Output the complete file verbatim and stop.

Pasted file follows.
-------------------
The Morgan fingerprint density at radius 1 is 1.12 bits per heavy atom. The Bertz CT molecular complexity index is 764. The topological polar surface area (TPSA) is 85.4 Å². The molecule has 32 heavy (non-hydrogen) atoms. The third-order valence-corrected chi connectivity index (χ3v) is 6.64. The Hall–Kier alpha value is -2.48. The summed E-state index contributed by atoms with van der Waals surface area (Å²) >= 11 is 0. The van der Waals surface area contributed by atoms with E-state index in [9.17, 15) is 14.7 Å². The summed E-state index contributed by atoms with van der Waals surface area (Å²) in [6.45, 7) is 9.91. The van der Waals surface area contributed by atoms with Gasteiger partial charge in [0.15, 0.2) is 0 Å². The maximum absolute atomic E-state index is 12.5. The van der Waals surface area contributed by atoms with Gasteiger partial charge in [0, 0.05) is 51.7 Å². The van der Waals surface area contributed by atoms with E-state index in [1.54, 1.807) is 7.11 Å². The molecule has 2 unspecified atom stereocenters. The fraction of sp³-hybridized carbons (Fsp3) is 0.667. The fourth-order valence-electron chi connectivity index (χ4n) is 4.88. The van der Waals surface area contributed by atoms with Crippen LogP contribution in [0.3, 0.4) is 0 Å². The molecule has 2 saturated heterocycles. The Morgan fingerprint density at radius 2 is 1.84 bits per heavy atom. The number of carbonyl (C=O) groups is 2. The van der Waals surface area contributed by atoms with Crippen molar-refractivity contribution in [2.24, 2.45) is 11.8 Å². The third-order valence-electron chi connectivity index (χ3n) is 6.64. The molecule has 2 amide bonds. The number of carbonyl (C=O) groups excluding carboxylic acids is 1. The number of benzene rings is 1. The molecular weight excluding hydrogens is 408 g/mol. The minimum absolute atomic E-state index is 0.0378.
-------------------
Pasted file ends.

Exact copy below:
The Morgan fingerprint density at radius 1 is 1.12 bits per heavy atom. The Bertz CT molecular complexity index is 764. The topological polar surface area (TPSA) is 85.4 Å². The molecule has 32 heavy (non-hydrogen) atoms. The third-order valence-corrected chi connectivity index (χ3v) is 6.64. The Hall–Kier alpha value is -2.48. The summed E-state index contributed by atoms with van der Waals surface area (Å²) >= 11 is 0. The van der Waals surface area contributed by atoms with E-state index in [9.17, 15) is 14.7 Å². The summed E-state index contributed by atoms with van der Waals surface area (Å²) in [6.45, 7) is 9.91. The van der Waals surface area contributed by atoms with Gasteiger partial charge in [0.15, 0.2) is 0 Å². The maximum absolute atomic E-state index is 12.5. The van der Waals surface area contributed by atoms with Gasteiger partial charge in [0, 0.05) is 51.7 Å². The van der Waals surface area contributed by atoms with E-state index in [1.54, 1.807) is 7.11 Å². The molecule has 2 unspecified atom stereocenters. The fraction of sp³-hybridized carbons (Fsp3) is 0.667. The fourth-order valence-electron chi connectivity index (χ4n) is 4.88. The van der Waals surface area contributed by atoms with Crippen LogP contribution in [0.3, 0.4) is 0 Å². The molecule has 2 saturated heterocycles. The Morgan fingerprint density at radius 2 is 1.84 bits per heavy atom. The number of carbonyl (C=O) groups is 2. The van der Waals surface area contributed by atoms with Crippen molar-refractivity contribution in [2.24, 2.45) is 11.8 Å². The third-order valence-electron chi connectivity index (χ3n) is 6.64. The molecule has 2 amide bonds. The number of carbonyl (C=O) groups excluding carboxylic acids is 1. The number of benzene rings is 1. The molecular weight excluding hydrogens is 408 g/mol. The minimum absolute atomic E-state index is 0.0378.